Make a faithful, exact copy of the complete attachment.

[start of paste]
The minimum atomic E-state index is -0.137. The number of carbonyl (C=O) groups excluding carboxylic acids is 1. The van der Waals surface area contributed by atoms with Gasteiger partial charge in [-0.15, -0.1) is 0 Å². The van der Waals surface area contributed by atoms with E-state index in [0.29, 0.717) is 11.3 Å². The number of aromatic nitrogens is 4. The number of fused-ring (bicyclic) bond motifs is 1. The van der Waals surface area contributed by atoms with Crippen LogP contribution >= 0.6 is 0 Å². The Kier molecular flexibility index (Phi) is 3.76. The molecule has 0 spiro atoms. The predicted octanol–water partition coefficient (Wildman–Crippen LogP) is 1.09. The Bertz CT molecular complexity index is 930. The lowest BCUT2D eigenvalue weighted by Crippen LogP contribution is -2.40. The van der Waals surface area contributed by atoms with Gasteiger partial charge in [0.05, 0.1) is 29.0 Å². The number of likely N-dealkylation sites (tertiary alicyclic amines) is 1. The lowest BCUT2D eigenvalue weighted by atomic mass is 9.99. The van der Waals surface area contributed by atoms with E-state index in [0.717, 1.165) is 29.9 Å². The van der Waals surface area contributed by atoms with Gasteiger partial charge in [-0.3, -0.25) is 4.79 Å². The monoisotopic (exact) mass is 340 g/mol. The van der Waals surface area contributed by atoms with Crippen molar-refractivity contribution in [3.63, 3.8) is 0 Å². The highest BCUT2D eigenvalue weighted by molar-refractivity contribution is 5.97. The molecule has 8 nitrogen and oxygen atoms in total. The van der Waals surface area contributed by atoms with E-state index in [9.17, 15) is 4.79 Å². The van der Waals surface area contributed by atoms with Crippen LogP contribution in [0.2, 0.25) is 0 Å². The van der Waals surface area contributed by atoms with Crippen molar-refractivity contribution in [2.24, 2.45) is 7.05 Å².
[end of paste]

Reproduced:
The minimum atomic E-state index is -0.137. The number of carbonyl (C=O) groups excluding carboxylic acids is 1. The van der Waals surface area contributed by atoms with Gasteiger partial charge in [-0.15, -0.1) is 0 Å². The van der Waals surface area contributed by atoms with E-state index in [0.29, 0.717) is 11.3 Å². The number of aromatic nitrogens is 4. The number of fused-ring (bicyclic) bond motifs is 1. The van der Waals surface area contributed by atoms with Crippen LogP contribution >= 0.6 is 0 Å². The Kier molecular flexibility index (Phi) is 3.76. The molecule has 0 spiro atoms. The predicted octanol–water partition coefficient (Wildman–Crippen LogP) is 1.09. The Bertz CT molecular complexity index is 930. The lowest BCUT2D eigenvalue weighted by Crippen LogP contribution is -2.40. The van der Waals surface area contributed by atoms with Gasteiger partial charge in [0.05, 0.1) is 29.0 Å². The number of likely N-dealkylation sites (tertiary alicyclic amines) is 1. The lowest BCUT2D eigenvalue weighted by atomic mass is 9.99. The van der Waals surface area contributed by atoms with E-state index in [0.717, 1.165) is 29.9 Å². The van der Waals surface area contributed by atoms with Gasteiger partial charge in [-0.3, -0.25) is 4.79 Å². The monoisotopic (exact) mass is 340 g/mol. The van der Waals surface area contributed by atoms with Crippen molar-refractivity contribution in [3.63, 3.8) is 0 Å². The highest BCUT2D eigenvalue weighted by molar-refractivity contribution is 5.97. The molecule has 8 nitrogen and oxygen atoms in total. The van der Waals surface area contributed by atoms with E-state index in [9.17, 15) is 4.79 Å². The van der Waals surface area contributed by atoms with Crippen LogP contribution in [0.2, 0.25) is 0 Å². The van der Waals surface area contributed by atoms with Crippen molar-refractivity contribution in [2.24, 2.45) is 7.05 Å².